The Group of Seven nations pledged last Sunday to accelerate the transition away from coal power dependence. This includes scaling up technologies and policies that help countries shift to greener power production.
In addition, the G7 nations agree to end government support for coal-fired plants within the year.
Less Coal Power, Less Emissions
Meanwhile, a communique issued after the G7 summit in Britain confirmed their pledges to increase climate finance contributions. This is part of the group’s efforts to reduce emissions that contribute to worsening climate change.
It also pushes the countries toward the adoption of cleaner energy. However, climate groups monitoring the G7 said that despite the pledges, actual cash amount commitments and other details remain lacking.
In their communique, the leaders of the United States, Britain, Canada, France, Germany, Italy, and Japan confirmed their commitment to reducing greenhouse gases.
“Coal power generation is the single biggest cause of greenhouse gas emissions. Continued global investment in unabated coal power generation is incompatible with keeping 1.5°C within reach,” their statement said.
“We stress that international investments in unabated coal must stop now and we commit now to an end to new direct government support for unabated international thermal coal power generation by the end of 2021,” the statement added.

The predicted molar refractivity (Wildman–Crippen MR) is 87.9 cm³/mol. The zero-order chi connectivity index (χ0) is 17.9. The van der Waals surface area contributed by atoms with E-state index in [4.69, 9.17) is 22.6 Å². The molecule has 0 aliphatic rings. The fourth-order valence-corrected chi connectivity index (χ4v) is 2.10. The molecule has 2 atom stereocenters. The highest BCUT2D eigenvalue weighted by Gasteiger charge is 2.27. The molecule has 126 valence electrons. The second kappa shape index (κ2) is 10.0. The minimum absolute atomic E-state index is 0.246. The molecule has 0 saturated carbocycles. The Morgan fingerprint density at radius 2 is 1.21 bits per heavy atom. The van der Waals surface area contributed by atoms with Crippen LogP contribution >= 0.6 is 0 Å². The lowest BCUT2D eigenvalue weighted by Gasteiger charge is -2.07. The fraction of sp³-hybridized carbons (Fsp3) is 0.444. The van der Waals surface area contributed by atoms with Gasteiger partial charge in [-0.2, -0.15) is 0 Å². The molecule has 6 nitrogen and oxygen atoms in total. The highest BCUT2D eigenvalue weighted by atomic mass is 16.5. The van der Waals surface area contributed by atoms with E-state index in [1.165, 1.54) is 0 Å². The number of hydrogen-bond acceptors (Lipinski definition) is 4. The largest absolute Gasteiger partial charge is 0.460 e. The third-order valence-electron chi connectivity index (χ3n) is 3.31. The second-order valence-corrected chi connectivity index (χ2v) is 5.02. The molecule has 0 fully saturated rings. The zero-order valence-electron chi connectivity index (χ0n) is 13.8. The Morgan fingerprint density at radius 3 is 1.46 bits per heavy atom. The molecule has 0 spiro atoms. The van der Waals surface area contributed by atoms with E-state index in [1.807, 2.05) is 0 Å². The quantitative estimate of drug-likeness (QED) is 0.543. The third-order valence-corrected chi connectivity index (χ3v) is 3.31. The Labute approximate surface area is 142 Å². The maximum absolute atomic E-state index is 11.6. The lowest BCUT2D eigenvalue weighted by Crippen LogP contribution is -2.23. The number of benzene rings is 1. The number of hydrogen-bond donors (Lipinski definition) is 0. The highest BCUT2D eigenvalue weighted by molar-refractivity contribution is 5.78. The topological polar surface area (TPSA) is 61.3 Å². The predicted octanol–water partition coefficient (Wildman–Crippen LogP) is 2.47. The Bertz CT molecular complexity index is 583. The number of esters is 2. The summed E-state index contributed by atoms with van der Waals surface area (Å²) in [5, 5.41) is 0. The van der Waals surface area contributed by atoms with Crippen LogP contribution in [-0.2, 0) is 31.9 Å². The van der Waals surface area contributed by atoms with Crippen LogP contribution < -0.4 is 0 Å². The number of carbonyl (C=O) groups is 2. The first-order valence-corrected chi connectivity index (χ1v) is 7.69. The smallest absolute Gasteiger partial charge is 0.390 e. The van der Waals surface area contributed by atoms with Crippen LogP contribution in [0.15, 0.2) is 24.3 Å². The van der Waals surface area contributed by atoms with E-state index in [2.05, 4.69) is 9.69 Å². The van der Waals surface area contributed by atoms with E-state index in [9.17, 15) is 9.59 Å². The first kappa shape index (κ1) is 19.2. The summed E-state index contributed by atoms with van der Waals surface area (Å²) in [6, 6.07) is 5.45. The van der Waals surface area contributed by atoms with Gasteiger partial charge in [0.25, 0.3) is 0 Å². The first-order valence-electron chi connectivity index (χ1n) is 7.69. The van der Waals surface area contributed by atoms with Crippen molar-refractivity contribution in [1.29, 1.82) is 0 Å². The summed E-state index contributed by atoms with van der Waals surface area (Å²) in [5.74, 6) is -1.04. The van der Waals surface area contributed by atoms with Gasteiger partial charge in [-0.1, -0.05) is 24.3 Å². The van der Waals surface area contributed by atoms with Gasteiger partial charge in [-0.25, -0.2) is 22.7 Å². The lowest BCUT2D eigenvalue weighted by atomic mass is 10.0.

US Commits $2 Billion To Support Developing Nations
Speaking after the summit, US President Joe Biden said the country will commit up to $2 billion to support efforts by developing countries to transition away from coal power.
Meanwhile, other G7 members said they will focus on other technologies to help veer away from coal-powered plants. This includes the use of carbon capture technology.
“We will focus on accelerating progress on electrification and batteries, hydrogen, carbon capture, usage and storage, zero-emission aviation and shipping, and for those countries that opt to use it, nuclear power,” the communique said.
Boost Climate Finance
In addition, the G7 member nations agreed to boost their climate spending to meet the $100 billion a year target to help poorer nations wean away from coal power and other sources of carbon emissions.
The seven nations promised to “jointly mobilize $100 billion per year from public and private sources, through to 2025”.
However, only two nations declared an actual amount. Canada pledged to double its climate contributions to $4.4 billion over the next five years. Meanwhile, Germany will increase its donation to $7.26 billion a year by 2025.
The group also pledged to speed infrastructure funding in developing countries, as well as aid to shift to renewable and sustainable technology.
Despite the commitment, climate groups called out the G7 for giving out a statement that lacks detail or firm commitments.
Watch the ABC News video reporting that G7 leaders pledge to phase out government investment in coal-fired power generation:
Do you agree with the moves to remove support for coal power initiatives and accelerate the shift to greener energy within 2021?
Also, do you agree with the US giving out money to help other nations wean away from coal plants?
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